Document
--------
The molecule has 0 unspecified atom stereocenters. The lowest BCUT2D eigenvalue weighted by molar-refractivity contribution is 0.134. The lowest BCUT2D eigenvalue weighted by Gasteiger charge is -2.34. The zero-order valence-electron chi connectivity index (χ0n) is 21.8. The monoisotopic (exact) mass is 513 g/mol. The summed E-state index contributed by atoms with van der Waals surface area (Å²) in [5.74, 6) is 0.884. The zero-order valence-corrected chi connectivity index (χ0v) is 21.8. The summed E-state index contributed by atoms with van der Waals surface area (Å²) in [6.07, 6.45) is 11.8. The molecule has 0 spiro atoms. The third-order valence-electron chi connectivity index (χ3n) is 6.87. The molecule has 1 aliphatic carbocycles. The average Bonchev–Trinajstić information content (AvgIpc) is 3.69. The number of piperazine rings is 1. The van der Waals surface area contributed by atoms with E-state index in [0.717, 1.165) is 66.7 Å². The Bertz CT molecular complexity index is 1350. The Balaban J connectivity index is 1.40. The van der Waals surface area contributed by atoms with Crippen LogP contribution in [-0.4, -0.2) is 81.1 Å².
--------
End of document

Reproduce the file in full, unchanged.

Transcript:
The molecule has 0 unspecified atom stereocenters. The lowest BCUT2D eigenvalue weighted by molar-refractivity contribution is 0.134. The lowest BCUT2D eigenvalue weighted by Gasteiger charge is -2.34. The zero-order valence-electron chi connectivity index (χ0n) is 21.8. The monoisotopic (exact) mass is 513 g/mol. The summed E-state index contributed by atoms with van der Waals surface area (Å²) in [5.74, 6) is 0.884. The zero-order valence-corrected chi connectivity index (χ0v) is 21.8. The summed E-state index contributed by atoms with van der Waals surface area (Å²) in [6.07, 6.45) is 11.8. The molecule has 0 spiro atoms. The third-order valence-electron chi connectivity index (χ3n) is 6.87. The molecule has 1 aliphatic carbocycles. The average Bonchev–Trinajstić information content (AvgIpc) is 3.69. The number of piperazine rings is 1. The van der Waals surface area contributed by atoms with E-state index in [0.717, 1.165) is 66.7 Å². The Bertz CT molecular complexity index is 1350. The Balaban J connectivity index is 1.40. The van der Waals surface area contributed by atoms with Crippen LogP contribution in [-0.4, -0.2) is 81.1 Å².